This does not have to be a reason to despair. Enduring strife and struggle can focus the mind, allow us to concentrate our attention on what truly matters, to appreciate each moment while we have them, while we can. I’m going to be proud of the people I care about, of all of us, for making it through this.

But it’s going to scar. It surely already has.


How’s this look? That looks about right? I know that assuming basic vote tabulation is an awfully optimistic assumption at this point, but … this is assuming basic vote tabulation.

I’d say the most likely state to go from Biden to Trump above there is Florida, and most likely to go from Trump to Biden is probably … Iowa? I’ll say Iowa. Though Texas sure does look intriguing. (Go Beto! Gen X lives, baby!)

I just couldn’t quite get there with Georgia. I know what the polls say. (Some polls say Georgia is more likely to go Biden than Florida is.) But people down here, who have a lot more history with Georgia politics than I do, just can’t quite make themselves pull the trigger on predicting a Biden win. I will begrudgingly follow their lead.

Here is a numerical breakdown of all the things I wrote this week, in order of what I believe to be their quality.

  1. Reliving Election Day 2016, in Real Time, Medium. I went back and read the entire FiveThirtyEight live-blog from Election Day 2016. It was harrowing, but instructive … and even a little hopeful. But mostly harrowing.

  2. My Big Feature on Don Hertzfeldt, GQ. Getting to talk to Don Hertzfeldt was a thrill, and writing a 2,000-word feature on him just the icing on the cake, the cherry on the sundae, the tail on the donkey. (That last one might not be right.)

  3. If Trump Wins, Sports May Stop For a While, New York. I hadn’t even thought about this possibility, but … it makes a lot of sense? Let’s just hope it doesn’t come to that.

  4. After the Dodgers, Who’s the Next Team to Ease Their Fans’ Pain? MLB.com. This is like an abbreviated version of the Tortured Fanbase Rankings. (Which we will be doing.)

  5. Are the Dodgers a Dynasty? MLB.com. They might be? Already?

  6. Tips for Staying Sane in the Week Before Election Day, Medium. I am taking none of these tips.

  7. This Week in Genre History: Saw, SYFY Wire. I will confess a legitimate soft spot for the Saw movies. I am not entirely certain why.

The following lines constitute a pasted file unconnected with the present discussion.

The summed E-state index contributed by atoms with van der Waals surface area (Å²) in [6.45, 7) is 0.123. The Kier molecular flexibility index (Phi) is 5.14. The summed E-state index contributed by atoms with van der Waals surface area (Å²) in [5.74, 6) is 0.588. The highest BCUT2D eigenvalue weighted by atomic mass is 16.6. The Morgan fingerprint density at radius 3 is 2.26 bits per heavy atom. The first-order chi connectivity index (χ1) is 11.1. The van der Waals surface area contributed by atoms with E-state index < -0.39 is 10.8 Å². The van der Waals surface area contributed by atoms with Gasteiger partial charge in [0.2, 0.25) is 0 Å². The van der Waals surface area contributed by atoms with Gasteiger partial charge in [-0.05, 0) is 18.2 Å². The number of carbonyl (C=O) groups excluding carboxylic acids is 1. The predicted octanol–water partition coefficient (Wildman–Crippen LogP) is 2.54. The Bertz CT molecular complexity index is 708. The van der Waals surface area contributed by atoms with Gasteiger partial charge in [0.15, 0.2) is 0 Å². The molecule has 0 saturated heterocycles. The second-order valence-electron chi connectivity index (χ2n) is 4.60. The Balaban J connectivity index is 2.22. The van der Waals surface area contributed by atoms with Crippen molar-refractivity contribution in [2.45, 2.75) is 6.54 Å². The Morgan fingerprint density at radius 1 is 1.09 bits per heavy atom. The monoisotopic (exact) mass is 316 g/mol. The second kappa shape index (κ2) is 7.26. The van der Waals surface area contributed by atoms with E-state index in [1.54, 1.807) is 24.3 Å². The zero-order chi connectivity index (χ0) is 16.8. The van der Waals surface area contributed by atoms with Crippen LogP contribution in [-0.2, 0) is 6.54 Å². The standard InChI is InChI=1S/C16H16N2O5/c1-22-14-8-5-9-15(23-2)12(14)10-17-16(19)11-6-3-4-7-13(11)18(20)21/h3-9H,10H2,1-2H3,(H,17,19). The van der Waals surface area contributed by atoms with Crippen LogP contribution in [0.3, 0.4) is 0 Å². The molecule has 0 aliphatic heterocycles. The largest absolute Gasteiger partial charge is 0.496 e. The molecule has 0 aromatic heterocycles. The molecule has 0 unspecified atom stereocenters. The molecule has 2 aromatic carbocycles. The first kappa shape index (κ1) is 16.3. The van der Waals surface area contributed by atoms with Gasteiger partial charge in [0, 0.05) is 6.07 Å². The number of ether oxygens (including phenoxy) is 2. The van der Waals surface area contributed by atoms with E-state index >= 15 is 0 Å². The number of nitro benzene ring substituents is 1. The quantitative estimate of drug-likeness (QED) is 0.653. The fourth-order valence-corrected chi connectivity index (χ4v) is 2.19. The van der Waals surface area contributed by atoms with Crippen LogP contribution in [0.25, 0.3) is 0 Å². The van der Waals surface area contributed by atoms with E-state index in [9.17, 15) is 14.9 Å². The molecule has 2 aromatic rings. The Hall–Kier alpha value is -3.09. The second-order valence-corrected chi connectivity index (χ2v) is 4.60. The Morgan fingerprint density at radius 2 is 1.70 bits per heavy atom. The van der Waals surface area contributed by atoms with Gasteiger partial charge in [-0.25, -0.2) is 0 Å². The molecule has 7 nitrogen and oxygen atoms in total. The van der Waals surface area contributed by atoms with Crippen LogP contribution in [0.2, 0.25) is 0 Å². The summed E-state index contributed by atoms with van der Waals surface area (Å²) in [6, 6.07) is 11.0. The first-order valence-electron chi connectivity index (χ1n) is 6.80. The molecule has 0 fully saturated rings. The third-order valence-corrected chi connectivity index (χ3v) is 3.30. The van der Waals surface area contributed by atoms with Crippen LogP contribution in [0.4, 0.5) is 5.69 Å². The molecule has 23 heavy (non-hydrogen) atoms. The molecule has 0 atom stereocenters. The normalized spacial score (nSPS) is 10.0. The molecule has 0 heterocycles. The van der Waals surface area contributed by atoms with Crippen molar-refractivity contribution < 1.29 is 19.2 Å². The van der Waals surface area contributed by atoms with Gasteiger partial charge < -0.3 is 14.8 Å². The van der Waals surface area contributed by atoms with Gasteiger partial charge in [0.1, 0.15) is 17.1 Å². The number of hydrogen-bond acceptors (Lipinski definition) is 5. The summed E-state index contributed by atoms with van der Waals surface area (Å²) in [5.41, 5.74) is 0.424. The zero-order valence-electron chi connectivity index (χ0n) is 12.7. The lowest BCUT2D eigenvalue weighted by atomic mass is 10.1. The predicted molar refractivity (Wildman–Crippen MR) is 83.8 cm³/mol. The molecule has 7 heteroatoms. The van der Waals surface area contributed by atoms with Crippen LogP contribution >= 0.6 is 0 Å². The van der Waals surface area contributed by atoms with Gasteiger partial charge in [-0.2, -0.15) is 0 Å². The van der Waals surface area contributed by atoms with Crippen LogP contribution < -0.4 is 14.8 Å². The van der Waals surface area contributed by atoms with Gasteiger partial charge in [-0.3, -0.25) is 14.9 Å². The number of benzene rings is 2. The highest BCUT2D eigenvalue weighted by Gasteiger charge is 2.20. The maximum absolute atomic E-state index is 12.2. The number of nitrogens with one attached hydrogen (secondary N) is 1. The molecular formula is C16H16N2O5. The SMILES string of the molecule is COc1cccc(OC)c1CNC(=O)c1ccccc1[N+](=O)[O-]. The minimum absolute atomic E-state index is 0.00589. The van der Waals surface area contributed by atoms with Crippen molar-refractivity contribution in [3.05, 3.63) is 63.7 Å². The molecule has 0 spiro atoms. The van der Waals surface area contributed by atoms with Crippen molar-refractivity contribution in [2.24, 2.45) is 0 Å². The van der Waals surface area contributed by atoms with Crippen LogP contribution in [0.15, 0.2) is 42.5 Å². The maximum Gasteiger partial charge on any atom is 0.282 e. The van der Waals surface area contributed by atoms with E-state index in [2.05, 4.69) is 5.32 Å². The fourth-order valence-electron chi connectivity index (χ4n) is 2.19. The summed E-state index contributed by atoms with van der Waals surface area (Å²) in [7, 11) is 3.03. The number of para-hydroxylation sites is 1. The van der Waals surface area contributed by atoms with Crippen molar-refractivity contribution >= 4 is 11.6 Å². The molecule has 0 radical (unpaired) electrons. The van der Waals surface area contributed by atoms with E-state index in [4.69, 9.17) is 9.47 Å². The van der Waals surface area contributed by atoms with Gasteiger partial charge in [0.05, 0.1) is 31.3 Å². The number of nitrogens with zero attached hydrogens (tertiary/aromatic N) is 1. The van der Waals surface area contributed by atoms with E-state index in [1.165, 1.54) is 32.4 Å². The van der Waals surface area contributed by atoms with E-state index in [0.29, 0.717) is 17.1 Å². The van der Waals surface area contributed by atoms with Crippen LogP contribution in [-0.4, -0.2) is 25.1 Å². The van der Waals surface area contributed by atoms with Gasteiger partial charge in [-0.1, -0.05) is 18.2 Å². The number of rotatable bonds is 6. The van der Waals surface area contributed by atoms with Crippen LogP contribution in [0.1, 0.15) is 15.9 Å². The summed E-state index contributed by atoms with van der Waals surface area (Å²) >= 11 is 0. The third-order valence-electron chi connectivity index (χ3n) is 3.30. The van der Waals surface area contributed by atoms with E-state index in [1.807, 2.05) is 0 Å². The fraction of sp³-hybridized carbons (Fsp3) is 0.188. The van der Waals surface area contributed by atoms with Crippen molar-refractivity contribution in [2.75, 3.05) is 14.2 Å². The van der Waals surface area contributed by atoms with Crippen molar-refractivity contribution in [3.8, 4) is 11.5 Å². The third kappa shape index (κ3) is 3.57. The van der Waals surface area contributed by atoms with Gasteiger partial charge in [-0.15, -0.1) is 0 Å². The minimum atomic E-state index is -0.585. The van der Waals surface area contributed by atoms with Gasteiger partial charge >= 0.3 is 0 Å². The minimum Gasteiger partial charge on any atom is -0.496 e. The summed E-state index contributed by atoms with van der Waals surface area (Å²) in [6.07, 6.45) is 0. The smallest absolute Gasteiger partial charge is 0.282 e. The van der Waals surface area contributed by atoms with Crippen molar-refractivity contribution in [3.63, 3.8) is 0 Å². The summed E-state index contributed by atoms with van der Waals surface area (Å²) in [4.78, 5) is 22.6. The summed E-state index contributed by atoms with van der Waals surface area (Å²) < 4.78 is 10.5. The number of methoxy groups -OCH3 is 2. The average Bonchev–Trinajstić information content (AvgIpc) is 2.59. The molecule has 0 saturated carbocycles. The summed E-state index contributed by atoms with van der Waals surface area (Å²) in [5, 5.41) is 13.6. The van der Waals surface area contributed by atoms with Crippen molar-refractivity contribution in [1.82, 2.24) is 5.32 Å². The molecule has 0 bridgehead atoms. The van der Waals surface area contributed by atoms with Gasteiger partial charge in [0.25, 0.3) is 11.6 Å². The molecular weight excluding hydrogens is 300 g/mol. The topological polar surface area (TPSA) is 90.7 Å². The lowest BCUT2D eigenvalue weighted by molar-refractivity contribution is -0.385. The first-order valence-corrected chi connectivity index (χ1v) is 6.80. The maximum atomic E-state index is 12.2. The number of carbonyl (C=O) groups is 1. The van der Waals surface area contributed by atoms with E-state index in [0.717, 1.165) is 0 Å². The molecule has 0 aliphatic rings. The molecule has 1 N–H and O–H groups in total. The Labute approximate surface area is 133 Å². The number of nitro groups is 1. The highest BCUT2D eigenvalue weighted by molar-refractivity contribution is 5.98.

8. Is It Safe? Sending Kids Back to School, Medium. We are 10 days away from in-person instruction returning here in Athens. We are … ready.

  9. Your World Series Game Five Storylines, MLB.com. I already miss baseball.

  10. Your World Series Game Six Storylines, MLB.com. Sorry, it didn’t occur to me that one of the storylines would be “beloved player gets diagnosed with COVID and then runs out onto the field and celebrates alongside his teammates while not wearing a mask.”


Grierson & Leitch, we discuss Borat Subsequent Moviefilm, which is great, The Witches and Bad Hair.

People Still Read Books, with Mark Leibovich, who is the greatest and the author of “This Town” and “Big Game.” This is also sort of an unofficial election preview episode.

Waitin' Since Last Saturday, previewing the Kentucky game.


“The Difference Between Feeling Safe and Being Safe,” Amanda Mull, The Atlantic. Amanda Mull goes in depth on basically what I was trying to write about last week.

Also: This is a great FiveThirtyEight primer on the tick-tock of how Election Night might go down.

And here is Anne Helen Petersen being a lot more useful with her current pandemic fatigue than I am currently capable of.


World Series of the 21st Century

  1. 2011: Cardinals over Rangers

  2. 2016: Cubs over Indians

  3. 2001: Diamondbacks over Yankees

  4. 2002: Angels over Giants

  5. 2014: Giants over Royals

  6. 2017: Astros over Dodgers

  7. 2019: Nationals over Astros

  8. 2013: Red Sox over Cardinals

  9. 2020: Dodgers over Rays

  10. 2009: Yankees over Phillies

  11. 2015: Royals over Mets

  12. 2010: Giants over Rangers

  13. 2005: White Sox over Astros

  14. 2004: Red Sox over Cardinals

  15. 2003: Marlins over Yankees

  16. 2006: Cardinals over Tigers

  17. 2018: Red Sox over Dodgers

  18. 2012: Giants over Tigers

  19. 2007: Red Sox over Rockies


Send me your post-election missives. Write me at:

Will Leitch
P.O. Box 48
Athens GA 30603


“Travelin’ Band,” Creedence Clearwater Revival. I don’t know why, but when I’m stressed out like I’ve been all week … CCR calms me a little? Maybe it reminds me of washing the car in the driveway while Dad worked in the garage. What was classic rock then now reminds me of my childhood. That’s a pretty big indictment of nostalgia right here.

Remember to listen to The Official Will Leitch Newsletter Spotify Playlist, featuring every song ever mentioned in this section.

Get as much sleep as you can this weekend, everyone. You’re gonna need it.

Be safe, everyone. See you on the other side.